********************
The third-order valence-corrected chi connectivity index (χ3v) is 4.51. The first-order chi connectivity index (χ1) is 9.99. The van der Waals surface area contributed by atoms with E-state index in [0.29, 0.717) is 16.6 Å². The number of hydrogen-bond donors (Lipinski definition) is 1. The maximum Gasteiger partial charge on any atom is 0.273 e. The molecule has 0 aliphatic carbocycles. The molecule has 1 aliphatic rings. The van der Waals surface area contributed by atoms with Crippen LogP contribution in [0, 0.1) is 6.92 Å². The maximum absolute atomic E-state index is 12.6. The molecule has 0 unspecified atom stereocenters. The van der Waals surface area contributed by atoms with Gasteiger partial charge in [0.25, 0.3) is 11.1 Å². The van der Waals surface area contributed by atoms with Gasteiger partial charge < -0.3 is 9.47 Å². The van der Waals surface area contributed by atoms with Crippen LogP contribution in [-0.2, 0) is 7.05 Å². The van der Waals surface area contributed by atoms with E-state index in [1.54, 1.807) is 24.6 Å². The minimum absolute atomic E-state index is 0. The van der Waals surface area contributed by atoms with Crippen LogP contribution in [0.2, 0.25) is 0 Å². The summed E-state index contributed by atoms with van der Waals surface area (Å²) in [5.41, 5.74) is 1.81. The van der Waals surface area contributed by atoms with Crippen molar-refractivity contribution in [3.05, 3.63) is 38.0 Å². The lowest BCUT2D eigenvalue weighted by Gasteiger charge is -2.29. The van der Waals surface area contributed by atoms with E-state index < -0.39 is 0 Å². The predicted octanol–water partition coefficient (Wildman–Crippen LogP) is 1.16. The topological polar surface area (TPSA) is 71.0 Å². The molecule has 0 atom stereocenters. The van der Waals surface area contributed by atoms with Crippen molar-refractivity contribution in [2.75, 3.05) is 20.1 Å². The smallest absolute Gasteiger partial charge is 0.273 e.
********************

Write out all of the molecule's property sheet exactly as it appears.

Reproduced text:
The third-order valence-corrected chi connectivity index (χ3v) is 4.51. The first-order chi connectivity index (χ1) is 9.99. The van der Waals surface area contributed by atoms with E-state index in [0.29, 0.717) is 16.6 Å². The number of hydrogen-bond donors (Lipinski definition) is 1. The maximum Gasteiger partial charge on any atom is 0.273 e. The molecule has 0 aliphatic carbocycles. The molecule has 1 aliphatic rings. The van der Waals surface area contributed by atoms with Crippen LogP contribution in [0, 0.1) is 6.92 Å². The maximum absolute atomic E-state index is 12.6. The molecule has 0 unspecified atom stereocenters. The van der Waals surface area contributed by atoms with Gasteiger partial charge in [0.25, 0.3) is 11.1 Å². The van der Waals surface area contributed by atoms with Gasteiger partial charge < -0.3 is 9.47 Å². The van der Waals surface area contributed by atoms with Crippen LogP contribution in [-0.2, 0) is 7.05 Å². The van der Waals surface area contributed by atoms with E-state index in [1.54, 1.807) is 24.6 Å². The minimum absolute atomic E-state index is 0. The van der Waals surface area contributed by atoms with Crippen LogP contribution in [0.2, 0.25) is 0 Å². The summed E-state index contributed by atoms with van der Waals surface area (Å²) in [5.41, 5.74) is 1.81. The van der Waals surface area contributed by atoms with Crippen molar-refractivity contribution in [3.05, 3.63) is 38.0 Å². The lowest BCUT2D eigenvalue weighted by Gasteiger charge is -2.29. The van der Waals surface area contributed by atoms with E-state index < -0.39 is 0 Å². The predicted octanol–water partition coefficient (Wildman–Crippen LogP) is 1.16. The topological polar surface area (TPSA) is 71.0 Å². The molecule has 0 atom stereocenters. The van der Waals surface area contributed by atoms with Crippen molar-refractivity contribution in [2.75, 3.05) is 20.1 Å². The smallest absolute Gasteiger partial charge is 0.273 e.